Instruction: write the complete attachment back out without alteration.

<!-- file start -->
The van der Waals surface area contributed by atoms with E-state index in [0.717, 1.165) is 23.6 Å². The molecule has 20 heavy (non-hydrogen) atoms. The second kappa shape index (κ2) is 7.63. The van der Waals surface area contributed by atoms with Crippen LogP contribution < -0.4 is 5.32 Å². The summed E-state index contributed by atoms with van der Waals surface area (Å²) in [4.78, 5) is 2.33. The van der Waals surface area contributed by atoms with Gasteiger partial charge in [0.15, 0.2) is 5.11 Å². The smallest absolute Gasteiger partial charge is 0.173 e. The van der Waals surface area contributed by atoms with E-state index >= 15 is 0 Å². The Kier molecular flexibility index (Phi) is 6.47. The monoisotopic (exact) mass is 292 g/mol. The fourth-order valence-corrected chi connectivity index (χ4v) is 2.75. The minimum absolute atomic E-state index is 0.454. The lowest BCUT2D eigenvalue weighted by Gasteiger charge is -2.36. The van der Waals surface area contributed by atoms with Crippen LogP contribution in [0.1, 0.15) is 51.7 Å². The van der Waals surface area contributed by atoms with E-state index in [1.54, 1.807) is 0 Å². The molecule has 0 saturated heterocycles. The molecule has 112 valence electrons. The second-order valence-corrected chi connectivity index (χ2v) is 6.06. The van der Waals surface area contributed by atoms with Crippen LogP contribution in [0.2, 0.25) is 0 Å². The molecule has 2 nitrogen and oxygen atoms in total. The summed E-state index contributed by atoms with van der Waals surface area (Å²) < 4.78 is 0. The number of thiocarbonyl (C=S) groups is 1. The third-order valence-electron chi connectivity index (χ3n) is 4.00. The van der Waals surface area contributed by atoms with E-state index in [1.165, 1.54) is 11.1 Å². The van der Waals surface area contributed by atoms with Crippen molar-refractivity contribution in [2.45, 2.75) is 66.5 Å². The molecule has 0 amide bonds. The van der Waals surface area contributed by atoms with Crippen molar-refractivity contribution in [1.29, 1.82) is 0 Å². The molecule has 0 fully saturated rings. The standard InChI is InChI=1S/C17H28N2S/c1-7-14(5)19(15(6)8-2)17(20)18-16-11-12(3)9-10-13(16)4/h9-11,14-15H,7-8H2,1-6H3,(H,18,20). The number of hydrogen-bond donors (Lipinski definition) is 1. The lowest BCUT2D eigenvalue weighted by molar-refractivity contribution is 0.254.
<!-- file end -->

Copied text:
The van der Waals surface area contributed by atoms with E-state index in [0.717, 1.165) is 23.6 Å². The molecule has 20 heavy (non-hydrogen) atoms. The second kappa shape index (κ2) is 7.63. The van der Waals surface area contributed by atoms with Crippen LogP contribution < -0.4 is 5.32 Å². The summed E-state index contributed by atoms with van der Waals surface area (Å²) in [4.78, 5) is 2.33. The van der Waals surface area contributed by atoms with Gasteiger partial charge in [0.15, 0.2) is 5.11 Å². The smallest absolute Gasteiger partial charge is 0.173 e. The van der Waals surface area contributed by atoms with E-state index >= 15 is 0 Å². The Kier molecular flexibility index (Phi) is 6.47. The monoisotopic (exact) mass is 292 g/mol. The fourth-order valence-corrected chi connectivity index (χ4v) is 2.75. The minimum absolute atomic E-state index is 0.454. The lowest BCUT2D eigenvalue weighted by Gasteiger charge is -2.36. The van der Waals surface area contributed by atoms with Crippen LogP contribution in [0.1, 0.15) is 51.7 Å². The van der Waals surface area contributed by atoms with E-state index in [1.54, 1.807) is 0 Å². The molecule has 0 saturated heterocycles. The molecule has 112 valence electrons. The second-order valence-corrected chi connectivity index (χ2v) is 6.06. The van der Waals surface area contributed by atoms with Crippen LogP contribution in [0.2, 0.25) is 0 Å². The molecule has 2 nitrogen and oxygen atoms in total. The summed E-state index contributed by atoms with van der Waals surface area (Å²) < 4.78 is 0. The number of thiocarbonyl (C=S) groups is 1. The third-order valence-electron chi connectivity index (χ3n) is 4.00. The van der Waals surface area contributed by atoms with E-state index in [1.165, 1.54) is 11.1 Å². The van der Waals surface area contributed by atoms with Crippen molar-refractivity contribution in [2.45, 2.75) is 66.5 Å². The molecule has 0 amide bonds. The van der Waals surface area contributed by atoms with Crippen molar-refractivity contribution in [1.29, 1.82) is 0 Å². The molecule has 0 fully saturated rings. The standard InChI is InChI=1S/C17H28N2S/c1-7-14(5)19(15(6)8-2)17(20)18-16-11-12(3)9-10-13(16)4/h9-11,14-15H,7-8H2,1-6H3,(H,18,20). The number of hydrogen-bond donors (Lipinski definition) is 1. The lowest BCUT2D eigenvalue weighted by molar-refractivity contribution is 0.254.